Aid workers and care givers who provide services in politically- and infrastructure-challenged countries where law and order is not necessarily a given, where war, violence and crime are rife, have always ranked very high on my admiration list as one of the most unselfish and high risk roles that one can perform in hopes of betterment of individuals’ lives. And often these workers are in hardship situations where they must spend not only weeks or months but even years with little or no contact with their families and friends.
So what is Skype doing to help?
Today Skype announced a partnership with the United Nations High Commission for Refugees (UNHCR) where Skype has not only worked to supply communications services to 120 “hardship locations” but also adapted their software technology to deal with the low bandwidth communications infrastructure available to these locations. Skype’s Antoine Bertout has discussed this partnership with UNHCR’s Mohammed Faisal:
In Skype experiments with refugee workers, Skype Journal’s Phil Wolff outlines some of the special technical features of this “bespoke” version of Skype:
Changes that limit bandwidth use:
- Video will not start automatically.
- Video will not start until Skype sees needed bandwidth.
- Skype’s SILK voice CODEC (8-40 kbps) will be used when possible.
- No Facebook support.
In the video you will hear Mohammed refer to “our network”; there is an element of a virtual private network (“VPN”) involved in some circumstances as well. Also the client supports Skype Chat, including Group Chat, and SkypeOut calls to the PSTN. Note also that the Blue Wall firewall incorporated into the associated infrastructure allows calls only “outside business hours” in order to minimize impact on critical business operations.
Video calling may be bandwidth challenged in some situations; it would be interesting to know what resolutions and frame rates are supported (even if lower that High Quality Video’s 640 x480 @ 30 fps, at least one should be able to see images at, say 320 x240 @ 15 fps, etc., given Skype Video’s bandwidth adaptation features). But just hearing a distant voice will suffice for most calls.
But why just for UNHCR?
Dan York questions why such technology would not also benefit a sector of the business market in Interesting Tech in Skype’s Low-Bandwidth Version for UNHCR – Wouldn’t Enterprises Want This?:
As I listened to the video, it definitely occurred to me that there are businesses and organizations out there who could also benefit from a low-bandwidth version of Skype. I think, for instance, of shipping companies with limited Internet connectivity to vehicles or ships. Or to companies with distributed offices with very small branch offices with very small Internet connections.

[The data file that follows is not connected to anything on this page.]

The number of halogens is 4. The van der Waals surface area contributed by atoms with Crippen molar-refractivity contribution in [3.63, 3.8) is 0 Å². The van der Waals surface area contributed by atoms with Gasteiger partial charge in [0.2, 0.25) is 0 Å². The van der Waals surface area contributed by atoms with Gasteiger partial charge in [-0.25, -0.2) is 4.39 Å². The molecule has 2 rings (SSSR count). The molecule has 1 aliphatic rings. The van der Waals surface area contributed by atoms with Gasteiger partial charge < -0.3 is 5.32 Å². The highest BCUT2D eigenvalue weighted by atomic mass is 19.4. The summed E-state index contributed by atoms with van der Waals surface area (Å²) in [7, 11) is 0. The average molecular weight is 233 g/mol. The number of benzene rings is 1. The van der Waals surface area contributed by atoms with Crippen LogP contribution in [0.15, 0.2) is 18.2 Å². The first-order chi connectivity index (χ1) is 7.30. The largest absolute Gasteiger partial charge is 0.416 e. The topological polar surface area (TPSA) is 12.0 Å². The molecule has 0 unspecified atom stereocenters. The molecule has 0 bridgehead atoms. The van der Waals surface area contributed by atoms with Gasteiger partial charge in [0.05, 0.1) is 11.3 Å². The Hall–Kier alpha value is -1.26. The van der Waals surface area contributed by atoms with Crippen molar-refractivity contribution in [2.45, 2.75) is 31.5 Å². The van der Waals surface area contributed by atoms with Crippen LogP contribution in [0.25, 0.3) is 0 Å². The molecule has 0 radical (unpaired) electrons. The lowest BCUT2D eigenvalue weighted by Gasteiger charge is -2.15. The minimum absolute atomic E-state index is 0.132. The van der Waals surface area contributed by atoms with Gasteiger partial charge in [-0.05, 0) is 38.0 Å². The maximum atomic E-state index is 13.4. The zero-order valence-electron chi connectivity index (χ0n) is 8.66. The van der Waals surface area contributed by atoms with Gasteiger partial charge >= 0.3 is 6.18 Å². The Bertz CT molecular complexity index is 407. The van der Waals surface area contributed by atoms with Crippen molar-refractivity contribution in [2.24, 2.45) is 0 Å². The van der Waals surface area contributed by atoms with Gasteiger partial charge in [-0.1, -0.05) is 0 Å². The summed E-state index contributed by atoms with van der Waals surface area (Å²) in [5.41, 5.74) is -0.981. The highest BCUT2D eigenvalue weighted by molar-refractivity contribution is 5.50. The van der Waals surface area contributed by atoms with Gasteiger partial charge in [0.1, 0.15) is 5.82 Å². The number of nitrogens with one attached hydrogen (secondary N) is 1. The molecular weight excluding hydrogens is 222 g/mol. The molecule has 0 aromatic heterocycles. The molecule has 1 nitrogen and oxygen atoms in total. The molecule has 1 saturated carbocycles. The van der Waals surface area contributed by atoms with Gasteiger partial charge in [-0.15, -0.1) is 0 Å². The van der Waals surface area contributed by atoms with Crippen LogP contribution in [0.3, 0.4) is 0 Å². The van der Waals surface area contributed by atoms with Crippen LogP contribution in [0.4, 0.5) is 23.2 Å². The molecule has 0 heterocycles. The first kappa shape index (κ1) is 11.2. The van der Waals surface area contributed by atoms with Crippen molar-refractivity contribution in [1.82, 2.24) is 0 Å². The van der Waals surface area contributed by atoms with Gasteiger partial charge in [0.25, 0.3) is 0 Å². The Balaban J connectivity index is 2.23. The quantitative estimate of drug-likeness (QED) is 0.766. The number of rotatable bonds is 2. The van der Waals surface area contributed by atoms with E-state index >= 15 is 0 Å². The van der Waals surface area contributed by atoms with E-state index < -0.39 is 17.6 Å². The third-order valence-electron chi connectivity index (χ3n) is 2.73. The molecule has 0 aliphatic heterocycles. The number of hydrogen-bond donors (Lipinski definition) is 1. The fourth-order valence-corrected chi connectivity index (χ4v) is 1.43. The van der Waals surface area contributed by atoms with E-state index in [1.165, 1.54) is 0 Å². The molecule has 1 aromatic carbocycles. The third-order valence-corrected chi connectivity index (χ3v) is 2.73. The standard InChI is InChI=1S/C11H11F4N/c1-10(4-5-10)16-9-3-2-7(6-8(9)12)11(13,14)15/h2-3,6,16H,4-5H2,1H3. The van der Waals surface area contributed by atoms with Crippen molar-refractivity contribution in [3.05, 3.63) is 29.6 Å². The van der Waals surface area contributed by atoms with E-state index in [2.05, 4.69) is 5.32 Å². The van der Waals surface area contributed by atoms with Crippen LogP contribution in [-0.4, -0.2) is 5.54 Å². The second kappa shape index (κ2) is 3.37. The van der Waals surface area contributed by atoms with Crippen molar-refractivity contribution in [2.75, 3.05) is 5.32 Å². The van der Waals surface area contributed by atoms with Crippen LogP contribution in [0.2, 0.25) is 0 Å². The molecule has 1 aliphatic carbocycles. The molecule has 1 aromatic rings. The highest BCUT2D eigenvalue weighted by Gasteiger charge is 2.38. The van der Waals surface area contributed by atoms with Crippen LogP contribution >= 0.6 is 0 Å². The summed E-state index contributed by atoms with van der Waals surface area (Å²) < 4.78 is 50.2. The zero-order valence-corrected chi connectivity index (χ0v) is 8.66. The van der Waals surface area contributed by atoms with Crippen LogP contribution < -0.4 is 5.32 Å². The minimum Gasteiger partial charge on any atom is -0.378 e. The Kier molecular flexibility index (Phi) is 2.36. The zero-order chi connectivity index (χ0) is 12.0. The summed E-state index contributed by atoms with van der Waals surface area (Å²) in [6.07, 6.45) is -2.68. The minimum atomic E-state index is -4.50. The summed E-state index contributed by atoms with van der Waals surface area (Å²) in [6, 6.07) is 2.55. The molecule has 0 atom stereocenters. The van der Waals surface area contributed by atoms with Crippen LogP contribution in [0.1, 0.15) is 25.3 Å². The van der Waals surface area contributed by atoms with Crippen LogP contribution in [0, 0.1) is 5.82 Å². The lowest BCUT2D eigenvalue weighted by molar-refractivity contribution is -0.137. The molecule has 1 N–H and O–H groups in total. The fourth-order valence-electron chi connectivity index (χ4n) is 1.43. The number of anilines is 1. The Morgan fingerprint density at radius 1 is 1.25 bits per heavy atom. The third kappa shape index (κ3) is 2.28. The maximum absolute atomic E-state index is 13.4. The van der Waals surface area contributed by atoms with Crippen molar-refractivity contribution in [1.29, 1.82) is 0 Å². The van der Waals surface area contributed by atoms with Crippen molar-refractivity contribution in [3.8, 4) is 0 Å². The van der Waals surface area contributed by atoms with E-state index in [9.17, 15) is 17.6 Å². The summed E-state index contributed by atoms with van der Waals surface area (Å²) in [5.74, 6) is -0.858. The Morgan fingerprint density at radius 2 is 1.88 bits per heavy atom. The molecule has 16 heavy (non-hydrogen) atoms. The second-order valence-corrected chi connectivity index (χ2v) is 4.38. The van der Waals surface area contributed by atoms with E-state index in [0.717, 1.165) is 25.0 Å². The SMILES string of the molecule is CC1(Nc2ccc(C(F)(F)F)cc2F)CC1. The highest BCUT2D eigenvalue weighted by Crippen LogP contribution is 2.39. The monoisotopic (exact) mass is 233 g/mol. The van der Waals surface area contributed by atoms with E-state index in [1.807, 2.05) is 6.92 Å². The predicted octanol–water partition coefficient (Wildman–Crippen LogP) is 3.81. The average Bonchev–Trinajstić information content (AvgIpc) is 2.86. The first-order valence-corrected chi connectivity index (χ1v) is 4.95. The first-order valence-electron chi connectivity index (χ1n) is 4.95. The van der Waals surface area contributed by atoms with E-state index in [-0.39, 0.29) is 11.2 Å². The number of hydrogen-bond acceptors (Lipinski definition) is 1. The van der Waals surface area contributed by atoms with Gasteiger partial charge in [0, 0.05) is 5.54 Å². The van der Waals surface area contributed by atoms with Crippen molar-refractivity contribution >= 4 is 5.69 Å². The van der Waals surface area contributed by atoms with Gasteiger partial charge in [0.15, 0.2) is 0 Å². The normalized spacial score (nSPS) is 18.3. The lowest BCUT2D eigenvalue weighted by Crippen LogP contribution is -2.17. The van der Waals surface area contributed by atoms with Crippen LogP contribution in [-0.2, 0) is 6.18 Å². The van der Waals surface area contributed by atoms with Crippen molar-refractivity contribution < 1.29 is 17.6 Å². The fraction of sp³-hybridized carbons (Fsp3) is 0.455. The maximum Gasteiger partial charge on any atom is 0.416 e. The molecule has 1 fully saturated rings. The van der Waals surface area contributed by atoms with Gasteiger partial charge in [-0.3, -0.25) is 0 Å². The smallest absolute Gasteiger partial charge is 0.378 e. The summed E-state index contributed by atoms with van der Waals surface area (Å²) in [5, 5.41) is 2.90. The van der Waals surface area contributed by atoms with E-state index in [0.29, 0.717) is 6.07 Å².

Skype’s Peter Parkes has responded to a comment (to the original Skype blog post) about other aid organizations with:
UNHCR is the first partner to benefit from this low-bandwidth version of Skype for Windows. A large dispersed organization such as UNHCR is an ideal testing environment to evaluate the performance of this software in a wide variety of challenging connectivity networks. At the moment we are focused on ensuring a successful roll-out of Skype to a planned 80 to 85 per cent of UNHCR “hardship” locations before the end of 2011.
As such, it is not currently available to other organizations or the general public to download. It is clear to us however, that others could benefit from the changes and the lessons learned during the evaluation of the software that Skype has developed for UNHCR. Unfortunately, however, we are unable able to talk about our future intentions and can only discuss our partnership with UNHCR at present.
You can support UNHCR’s activities also….
Skype and UNHCR have also put up a page where you can provide financial resources to UNHCR to assist with supplying textbooks and training manuals, funding teachers and purchasing solar-powered computers, amongst other requirements that go to support their programs.
Bottom line: Over the past few decades advances in communications technology have helped to overcome many political injustices, natural disasters and barriers to economic opportunity . While it’s been great that Skype offers many cost-free services to all of us, when it comes to providing assistance to those helping peoples disengaged from life’s real opportunities, Skype’s services become “priceless”.
- UN refugee agency staff trial new version of Skype (guardian.co.uk)
- Skype Creates Bespoke Software to Help Refugee Workers (mashable.com)
- Low-bandwidth Skype custom app created for UN Refugee aid workers [Video] (slashgear.com)